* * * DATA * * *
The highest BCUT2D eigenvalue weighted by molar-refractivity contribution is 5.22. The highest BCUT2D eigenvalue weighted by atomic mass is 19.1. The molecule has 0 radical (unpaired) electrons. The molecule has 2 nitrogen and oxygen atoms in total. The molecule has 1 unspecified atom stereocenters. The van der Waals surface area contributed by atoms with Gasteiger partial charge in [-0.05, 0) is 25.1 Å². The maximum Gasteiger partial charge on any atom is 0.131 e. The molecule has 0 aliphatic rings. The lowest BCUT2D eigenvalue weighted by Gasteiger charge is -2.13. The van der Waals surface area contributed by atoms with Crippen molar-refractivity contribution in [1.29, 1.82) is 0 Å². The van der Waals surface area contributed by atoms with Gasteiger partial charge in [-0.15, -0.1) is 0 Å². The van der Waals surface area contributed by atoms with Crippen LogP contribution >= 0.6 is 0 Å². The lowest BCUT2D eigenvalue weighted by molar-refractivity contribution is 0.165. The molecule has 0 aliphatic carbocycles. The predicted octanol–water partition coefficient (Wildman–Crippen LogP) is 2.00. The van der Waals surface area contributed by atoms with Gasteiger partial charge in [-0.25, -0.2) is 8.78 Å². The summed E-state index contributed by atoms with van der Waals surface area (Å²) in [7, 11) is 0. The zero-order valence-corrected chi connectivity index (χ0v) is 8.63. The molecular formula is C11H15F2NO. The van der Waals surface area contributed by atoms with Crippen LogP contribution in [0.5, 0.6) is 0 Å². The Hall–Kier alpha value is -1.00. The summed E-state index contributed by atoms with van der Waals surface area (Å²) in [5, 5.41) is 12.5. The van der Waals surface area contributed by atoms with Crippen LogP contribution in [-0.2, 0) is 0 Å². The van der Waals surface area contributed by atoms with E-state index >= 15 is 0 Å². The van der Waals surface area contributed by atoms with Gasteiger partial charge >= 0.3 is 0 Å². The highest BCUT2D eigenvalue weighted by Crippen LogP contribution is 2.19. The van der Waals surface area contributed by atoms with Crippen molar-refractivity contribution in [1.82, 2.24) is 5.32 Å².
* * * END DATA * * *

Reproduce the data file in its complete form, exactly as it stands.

The highest BCUT2D eigenvalue weighted by molar-refractivity contribution is 5.22. The highest BCUT2D eigenvalue weighted by atomic mass is 19.1. The molecule has 0 radical (unpaired) electrons. The molecule has 2 nitrogen and oxygen atoms in total. The molecule has 1 unspecified atom stereocenters. The van der Waals surface area contributed by atoms with Gasteiger partial charge in [-0.05, 0) is 25.1 Å². The maximum Gasteiger partial charge on any atom is 0.131 e. The molecule has 0 aliphatic rings. The lowest BCUT2D eigenvalue weighted by Gasteiger charge is -2.13. The van der Waals surface area contributed by atoms with Crippen molar-refractivity contribution in [1.29, 1.82) is 0 Å². The van der Waals surface area contributed by atoms with Gasteiger partial charge in [-0.15, -0.1) is 0 Å². The van der Waals surface area contributed by atoms with Crippen LogP contribution >= 0.6 is 0 Å². The lowest BCUT2D eigenvalue weighted by molar-refractivity contribution is 0.165. The molecule has 0 aliphatic carbocycles. The predicted octanol–water partition coefficient (Wildman–Crippen LogP) is 2.00. The van der Waals surface area contributed by atoms with Gasteiger partial charge in [-0.25, -0.2) is 8.78 Å². The summed E-state index contributed by atoms with van der Waals surface area (Å²) in [7, 11) is 0. The zero-order valence-corrected chi connectivity index (χ0v) is 8.63. The molecular formula is C11H15F2NO. The van der Waals surface area contributed by atoms with Crippen LogP contribution in [0.5, 0.6) is 0 Å². The Hall–Kier alpha value is -1.00. The summed E-state index contributed by atoms with van der Waals surface area (Å²) in [5, 5.41) is 12.5. The van der Waals surface area contributed by atoms with Crippen LogP contribution in [-0.2, 0) is 0 Å². The van der Waals surface area contributed by atoms with E-state index >= 15 is 0 Å². The van der Waals surface area contributed by atoms with Gasteiger partial charge >= 0.3 is 0 Å². The highest BCUT2D eigenvalue weighted by Crippen LogP contribution is 2.19. The van der Waals surface area contributed by atoms with Crippen molar-refractivity contribution in [1.82, 2.24) is 5.32 Å².